Jan Lambrecht, «The Right Things You Want to Do. A Note on Galatians 5,17d», Vol. 79 (1998) 515-524
We can assume that the Spirit-filled Christians in Galatia want to do the right things. To be sure, they are in need of admonition and exhortation. In a realistic way Paul reminds them of their somewhat fragile condition. He points to the eschatological tension between the "already" and the "not yet", between the indicative and the imperative. They are still in the body, yet they live in this world. Some of these Gentile Christians are attracted to the "works of the law". But, as Paul has been arguing at great length in this letter, that is not a solution. On the contrary, the Spirit alone constitutes the really "empowering presence". Therefore, "if we live by the Spirit, let us also walk by the Spirit" (v. 25). It would seem that Gal 5,17, properly understood, fits very well into this context of admonition.
a. A Stalemate between Flesh and Spirit
According to this interpretation, the most obvious sense of v. 17d taken in itself is, it would seem, that one is unable to follow either the urging of the flesh or that of the Spirit. Flesh and Spirit frustrate each another; the consequence is a stalemate: no possibility of acting according to either one of these powers, of really and fully obeying either the flesh or the Spirit 7. Yet for a Christian such a stalemate is the admission of defeat; there can be, after all, no victory of the Spirit over the flesh.
Verse 17, however, should not be isolated; it cannot be explained without its context. So most commentators consider what Paul says in this verse as an exaggeration for the sake of warning. Paul entreats the Galatians: "Walk by the Spirit and you will not gratify the desires of the flesh" (v. 16). The Christians, however, should not be naïve; as long as they are in the body and live on earth the struggle will prove difficult. In each Christian, flesh and Spirit are diametrically opposed and do battle with each other. Therefore, the Galatians should take into account the all too real "not yet" of the eschatological reservation. What they can be assured of, however, is the fact that if they allow themselves to be led by the Spirit, they will not be under the domination of the law (cf. v. 18) 8. Quite the contrary, through love of neighbor they will fulfil the whole law (cf. v. 14). True, according to this explanation the content of "whatever you would" in v. 17d is both good and evil; in its very wording the verse indicates a blockage. It is claimed, however, that one should not take v. 17d literally. What Paul says here is meant to emphasize the dangers of Christian moral life in this world and to add a motivating force to his exhortation, forceful as it is.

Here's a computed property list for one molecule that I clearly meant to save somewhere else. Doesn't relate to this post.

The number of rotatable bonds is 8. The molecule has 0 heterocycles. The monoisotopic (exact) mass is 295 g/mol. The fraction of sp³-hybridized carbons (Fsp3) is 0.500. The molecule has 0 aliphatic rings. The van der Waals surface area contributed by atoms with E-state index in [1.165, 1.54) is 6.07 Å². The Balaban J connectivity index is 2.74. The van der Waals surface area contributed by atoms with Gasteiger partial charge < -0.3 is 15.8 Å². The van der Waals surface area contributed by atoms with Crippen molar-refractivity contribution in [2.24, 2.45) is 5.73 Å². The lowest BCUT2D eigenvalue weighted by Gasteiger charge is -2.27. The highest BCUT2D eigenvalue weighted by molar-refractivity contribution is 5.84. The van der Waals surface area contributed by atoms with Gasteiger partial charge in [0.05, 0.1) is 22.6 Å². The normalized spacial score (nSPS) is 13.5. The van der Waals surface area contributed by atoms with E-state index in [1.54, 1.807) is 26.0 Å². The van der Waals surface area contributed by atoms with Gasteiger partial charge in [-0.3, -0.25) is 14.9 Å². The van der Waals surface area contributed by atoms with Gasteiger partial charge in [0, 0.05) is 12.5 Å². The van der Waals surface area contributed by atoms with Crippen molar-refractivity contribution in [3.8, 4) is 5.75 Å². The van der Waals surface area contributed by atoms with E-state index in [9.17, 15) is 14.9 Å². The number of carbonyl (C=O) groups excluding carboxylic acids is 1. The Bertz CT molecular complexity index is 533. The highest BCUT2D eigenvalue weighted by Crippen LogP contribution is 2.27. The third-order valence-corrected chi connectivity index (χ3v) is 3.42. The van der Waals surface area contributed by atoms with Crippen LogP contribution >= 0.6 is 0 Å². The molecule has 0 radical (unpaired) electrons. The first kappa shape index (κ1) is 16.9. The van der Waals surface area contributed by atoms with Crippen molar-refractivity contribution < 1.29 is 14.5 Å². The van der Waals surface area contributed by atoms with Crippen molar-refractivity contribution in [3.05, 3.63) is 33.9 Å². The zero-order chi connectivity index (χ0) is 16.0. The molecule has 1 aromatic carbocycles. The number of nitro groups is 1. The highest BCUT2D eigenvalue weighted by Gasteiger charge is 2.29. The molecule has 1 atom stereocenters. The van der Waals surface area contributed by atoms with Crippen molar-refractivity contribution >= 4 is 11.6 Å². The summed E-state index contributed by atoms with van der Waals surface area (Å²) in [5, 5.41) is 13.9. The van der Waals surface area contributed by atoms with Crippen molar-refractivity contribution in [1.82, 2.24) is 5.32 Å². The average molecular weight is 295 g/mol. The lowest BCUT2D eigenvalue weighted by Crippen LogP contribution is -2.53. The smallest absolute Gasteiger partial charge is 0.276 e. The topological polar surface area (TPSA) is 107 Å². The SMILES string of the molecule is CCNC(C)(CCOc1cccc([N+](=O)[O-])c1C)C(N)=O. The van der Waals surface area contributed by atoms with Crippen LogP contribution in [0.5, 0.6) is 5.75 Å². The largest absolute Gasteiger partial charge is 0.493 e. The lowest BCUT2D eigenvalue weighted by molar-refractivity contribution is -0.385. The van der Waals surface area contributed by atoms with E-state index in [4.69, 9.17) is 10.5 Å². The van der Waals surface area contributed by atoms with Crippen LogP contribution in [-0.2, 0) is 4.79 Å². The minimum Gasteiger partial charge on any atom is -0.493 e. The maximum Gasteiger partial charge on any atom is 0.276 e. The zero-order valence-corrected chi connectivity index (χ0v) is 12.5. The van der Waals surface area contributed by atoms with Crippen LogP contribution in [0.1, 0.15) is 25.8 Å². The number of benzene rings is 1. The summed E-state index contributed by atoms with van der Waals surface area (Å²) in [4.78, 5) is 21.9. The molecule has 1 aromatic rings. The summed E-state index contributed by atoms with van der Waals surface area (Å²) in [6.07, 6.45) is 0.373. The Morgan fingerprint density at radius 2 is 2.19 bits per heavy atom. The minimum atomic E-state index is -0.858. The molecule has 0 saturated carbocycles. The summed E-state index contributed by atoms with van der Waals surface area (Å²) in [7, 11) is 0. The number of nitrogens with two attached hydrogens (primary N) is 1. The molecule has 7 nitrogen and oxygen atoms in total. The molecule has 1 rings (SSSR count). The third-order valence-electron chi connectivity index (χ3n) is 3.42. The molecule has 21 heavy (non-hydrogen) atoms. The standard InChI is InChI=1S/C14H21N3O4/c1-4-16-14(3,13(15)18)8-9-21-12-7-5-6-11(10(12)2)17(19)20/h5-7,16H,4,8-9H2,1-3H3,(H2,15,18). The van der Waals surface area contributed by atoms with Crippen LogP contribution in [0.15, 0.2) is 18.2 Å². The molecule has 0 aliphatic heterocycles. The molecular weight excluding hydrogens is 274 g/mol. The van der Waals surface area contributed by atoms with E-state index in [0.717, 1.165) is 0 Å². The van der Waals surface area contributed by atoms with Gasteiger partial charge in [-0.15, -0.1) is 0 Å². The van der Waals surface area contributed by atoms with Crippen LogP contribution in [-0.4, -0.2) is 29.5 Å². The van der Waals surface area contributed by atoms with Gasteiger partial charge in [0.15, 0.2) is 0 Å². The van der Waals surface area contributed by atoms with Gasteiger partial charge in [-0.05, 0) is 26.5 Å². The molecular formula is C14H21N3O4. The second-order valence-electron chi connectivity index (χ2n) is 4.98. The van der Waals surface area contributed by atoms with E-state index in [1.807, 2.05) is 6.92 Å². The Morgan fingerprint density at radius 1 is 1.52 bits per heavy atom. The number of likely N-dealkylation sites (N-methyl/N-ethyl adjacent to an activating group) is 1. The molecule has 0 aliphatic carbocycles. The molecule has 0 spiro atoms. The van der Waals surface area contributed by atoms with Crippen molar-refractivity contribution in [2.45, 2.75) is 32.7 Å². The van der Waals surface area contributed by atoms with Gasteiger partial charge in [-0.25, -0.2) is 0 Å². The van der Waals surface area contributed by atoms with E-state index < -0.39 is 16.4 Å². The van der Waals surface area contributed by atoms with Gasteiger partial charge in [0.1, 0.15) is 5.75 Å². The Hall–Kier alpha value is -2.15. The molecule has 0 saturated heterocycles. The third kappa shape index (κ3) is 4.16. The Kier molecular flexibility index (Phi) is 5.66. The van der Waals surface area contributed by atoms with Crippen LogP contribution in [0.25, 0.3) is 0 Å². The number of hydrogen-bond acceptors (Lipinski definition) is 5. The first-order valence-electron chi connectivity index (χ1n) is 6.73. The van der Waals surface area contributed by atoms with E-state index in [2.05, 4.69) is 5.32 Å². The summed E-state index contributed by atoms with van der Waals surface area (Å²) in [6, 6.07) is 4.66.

For M.-J. Lagrange pneu=ma in v. 17 is not the Spirit of God (cf. 4,6) but the renewed spirit, i.e., the human spirit transformed by the divine Spirit. The contrast between flesh and spirit is a contrast within the human being; the opposition must be situated on the same level. In Catholic theology that spirit is termed "grace". In people on earth, Christian people